Still, this is where we are.

I did have thoughts about putting Eduard etched seat belts in, as I have a set of blue belts in stock. However, I found from the GT40 that once the body is in, you can't really see them so the struggle to make them outweighs the result. I laid a strip of masking tape down on my nice little custom built mirror (my ex-SBX customer Martin at Crown Glass made me a nice little piece of mirror with ground edges for just such jobs as these). Here you can see the mirror with the remains of the tape attached.

I painted the tape dark blue. I then cut it into 2mm strips. Having fitted the tape, I highlighted the metal parts with some Vallejo aluminium. This will look good through the windows.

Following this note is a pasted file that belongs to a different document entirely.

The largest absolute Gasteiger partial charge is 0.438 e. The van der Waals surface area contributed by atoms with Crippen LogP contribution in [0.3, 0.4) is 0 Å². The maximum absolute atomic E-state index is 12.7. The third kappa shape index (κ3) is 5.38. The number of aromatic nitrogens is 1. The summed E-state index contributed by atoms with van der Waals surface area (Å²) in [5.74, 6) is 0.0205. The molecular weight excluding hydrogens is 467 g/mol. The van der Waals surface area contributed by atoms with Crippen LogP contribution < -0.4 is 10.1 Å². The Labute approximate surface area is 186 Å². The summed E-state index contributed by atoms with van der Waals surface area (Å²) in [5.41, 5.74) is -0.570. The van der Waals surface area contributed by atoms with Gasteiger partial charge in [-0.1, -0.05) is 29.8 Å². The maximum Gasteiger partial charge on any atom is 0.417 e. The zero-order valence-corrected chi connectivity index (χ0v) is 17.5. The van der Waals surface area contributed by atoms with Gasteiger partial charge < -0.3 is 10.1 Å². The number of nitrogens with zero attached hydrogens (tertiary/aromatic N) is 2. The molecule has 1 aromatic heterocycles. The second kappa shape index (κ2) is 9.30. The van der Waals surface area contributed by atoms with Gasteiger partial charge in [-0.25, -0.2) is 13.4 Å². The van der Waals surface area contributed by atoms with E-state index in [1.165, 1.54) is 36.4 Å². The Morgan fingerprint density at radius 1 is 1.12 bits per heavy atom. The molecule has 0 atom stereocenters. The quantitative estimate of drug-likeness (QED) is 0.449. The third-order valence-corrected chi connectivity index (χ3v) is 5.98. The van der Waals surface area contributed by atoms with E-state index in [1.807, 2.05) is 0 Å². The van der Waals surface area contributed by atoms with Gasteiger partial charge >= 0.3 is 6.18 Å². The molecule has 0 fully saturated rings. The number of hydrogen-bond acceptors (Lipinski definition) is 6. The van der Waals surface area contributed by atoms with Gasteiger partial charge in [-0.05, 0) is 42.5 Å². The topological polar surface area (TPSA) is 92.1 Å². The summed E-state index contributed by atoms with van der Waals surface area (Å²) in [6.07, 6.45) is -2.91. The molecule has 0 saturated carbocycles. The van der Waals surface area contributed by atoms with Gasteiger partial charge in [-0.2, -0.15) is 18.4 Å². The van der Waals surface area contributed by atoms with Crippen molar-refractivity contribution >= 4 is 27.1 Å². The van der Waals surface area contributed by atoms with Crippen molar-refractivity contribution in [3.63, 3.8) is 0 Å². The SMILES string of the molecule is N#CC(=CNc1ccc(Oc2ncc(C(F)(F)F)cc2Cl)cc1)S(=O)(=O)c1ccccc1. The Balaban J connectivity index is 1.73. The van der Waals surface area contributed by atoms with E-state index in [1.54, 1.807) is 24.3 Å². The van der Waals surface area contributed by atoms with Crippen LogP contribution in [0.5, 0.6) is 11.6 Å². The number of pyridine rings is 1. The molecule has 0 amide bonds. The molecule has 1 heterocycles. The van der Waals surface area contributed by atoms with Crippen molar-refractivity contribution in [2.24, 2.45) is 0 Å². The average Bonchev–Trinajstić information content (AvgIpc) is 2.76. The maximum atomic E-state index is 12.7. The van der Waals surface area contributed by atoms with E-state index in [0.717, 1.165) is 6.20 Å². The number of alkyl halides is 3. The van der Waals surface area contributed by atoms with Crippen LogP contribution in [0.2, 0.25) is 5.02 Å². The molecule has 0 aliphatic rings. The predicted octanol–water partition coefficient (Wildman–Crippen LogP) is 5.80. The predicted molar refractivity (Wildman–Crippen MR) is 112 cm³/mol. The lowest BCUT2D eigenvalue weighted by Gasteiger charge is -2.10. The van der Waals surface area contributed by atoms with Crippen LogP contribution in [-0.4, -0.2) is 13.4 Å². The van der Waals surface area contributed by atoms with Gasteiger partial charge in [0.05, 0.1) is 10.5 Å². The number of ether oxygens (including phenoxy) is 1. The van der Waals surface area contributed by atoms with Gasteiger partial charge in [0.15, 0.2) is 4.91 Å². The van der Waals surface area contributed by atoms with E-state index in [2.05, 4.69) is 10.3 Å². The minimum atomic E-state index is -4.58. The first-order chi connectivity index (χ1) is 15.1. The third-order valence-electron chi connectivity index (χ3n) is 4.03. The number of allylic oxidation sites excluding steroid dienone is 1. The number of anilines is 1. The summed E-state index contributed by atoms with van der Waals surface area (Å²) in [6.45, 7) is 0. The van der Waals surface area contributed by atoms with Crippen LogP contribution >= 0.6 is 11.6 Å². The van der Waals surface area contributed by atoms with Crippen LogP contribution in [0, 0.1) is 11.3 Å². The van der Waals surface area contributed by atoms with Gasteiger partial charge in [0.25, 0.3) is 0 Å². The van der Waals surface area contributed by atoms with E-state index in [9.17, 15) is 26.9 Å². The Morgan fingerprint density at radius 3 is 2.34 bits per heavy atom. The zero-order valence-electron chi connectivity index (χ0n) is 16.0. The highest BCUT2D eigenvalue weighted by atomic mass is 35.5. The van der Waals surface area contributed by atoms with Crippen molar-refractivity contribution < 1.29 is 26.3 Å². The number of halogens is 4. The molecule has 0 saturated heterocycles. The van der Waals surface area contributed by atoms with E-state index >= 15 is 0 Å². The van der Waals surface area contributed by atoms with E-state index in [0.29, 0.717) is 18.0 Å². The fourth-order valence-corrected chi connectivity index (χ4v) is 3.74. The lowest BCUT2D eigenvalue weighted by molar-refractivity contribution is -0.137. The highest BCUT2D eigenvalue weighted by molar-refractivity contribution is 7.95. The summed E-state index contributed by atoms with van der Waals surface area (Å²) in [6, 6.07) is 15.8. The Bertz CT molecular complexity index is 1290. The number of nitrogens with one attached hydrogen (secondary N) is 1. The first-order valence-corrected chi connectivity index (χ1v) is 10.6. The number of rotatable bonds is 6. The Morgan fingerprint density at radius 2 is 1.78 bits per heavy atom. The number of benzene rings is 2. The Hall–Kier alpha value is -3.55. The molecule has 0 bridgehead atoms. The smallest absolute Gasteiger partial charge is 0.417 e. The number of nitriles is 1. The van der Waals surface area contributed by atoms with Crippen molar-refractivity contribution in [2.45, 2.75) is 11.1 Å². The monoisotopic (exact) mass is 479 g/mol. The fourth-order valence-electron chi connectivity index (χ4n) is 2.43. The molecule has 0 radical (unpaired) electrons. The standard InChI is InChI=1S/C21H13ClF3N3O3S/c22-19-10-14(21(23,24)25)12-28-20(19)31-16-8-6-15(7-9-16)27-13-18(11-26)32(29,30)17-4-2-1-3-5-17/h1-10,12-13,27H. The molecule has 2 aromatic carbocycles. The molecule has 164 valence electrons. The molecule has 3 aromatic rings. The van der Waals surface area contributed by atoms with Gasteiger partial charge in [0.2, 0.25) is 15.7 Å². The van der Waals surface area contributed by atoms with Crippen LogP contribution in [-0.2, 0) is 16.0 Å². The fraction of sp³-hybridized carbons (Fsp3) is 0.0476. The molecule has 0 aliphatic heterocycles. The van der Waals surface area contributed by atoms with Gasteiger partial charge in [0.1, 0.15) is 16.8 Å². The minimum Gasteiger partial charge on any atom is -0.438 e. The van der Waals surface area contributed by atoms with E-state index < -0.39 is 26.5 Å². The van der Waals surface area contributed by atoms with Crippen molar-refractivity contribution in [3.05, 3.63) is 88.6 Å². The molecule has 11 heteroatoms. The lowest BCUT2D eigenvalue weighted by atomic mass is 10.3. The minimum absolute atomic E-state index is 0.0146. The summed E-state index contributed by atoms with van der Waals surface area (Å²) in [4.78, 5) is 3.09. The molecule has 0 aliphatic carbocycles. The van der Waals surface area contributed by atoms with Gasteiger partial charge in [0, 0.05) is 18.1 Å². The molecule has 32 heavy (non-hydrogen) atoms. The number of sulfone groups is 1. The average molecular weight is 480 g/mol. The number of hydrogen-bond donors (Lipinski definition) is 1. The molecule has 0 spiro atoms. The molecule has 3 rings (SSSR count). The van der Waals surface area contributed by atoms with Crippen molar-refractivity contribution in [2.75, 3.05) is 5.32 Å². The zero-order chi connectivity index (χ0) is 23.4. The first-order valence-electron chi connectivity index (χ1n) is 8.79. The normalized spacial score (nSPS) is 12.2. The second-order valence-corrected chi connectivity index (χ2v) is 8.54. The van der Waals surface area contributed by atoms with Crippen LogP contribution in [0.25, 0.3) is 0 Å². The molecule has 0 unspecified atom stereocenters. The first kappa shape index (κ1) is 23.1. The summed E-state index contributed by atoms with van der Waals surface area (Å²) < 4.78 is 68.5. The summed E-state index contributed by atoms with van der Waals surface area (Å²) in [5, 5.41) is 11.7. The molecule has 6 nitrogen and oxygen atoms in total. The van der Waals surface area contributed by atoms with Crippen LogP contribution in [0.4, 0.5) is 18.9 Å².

Tuesday, April 07, 2015

New Project - yet another Ferrari - but this one might be tricky!

When I was a young lad, I was mightily into motor racing and slot car racing. My best friend, Roger, and I used to go up to Crystal Palace whenever it had an event. Crystal Palace was only a short jaunt on a 49 bus from Streatham Common. Here is a Youtube video of saloon car racing at the Palace. I remember watching Jim Clark - along with Graham Hill - so this video brings back many memories. Check out that  7 litre Galaxie (427" for those on the other side of the pond!) - probably driven by Jack Sears.

Anyway, we got heavily involved in slot car racing and even persuaded our Air Scout Troop (31st Streatham) to let us buy a load of 2nd hand Scalextric track so that we could run a club every Thursday evening.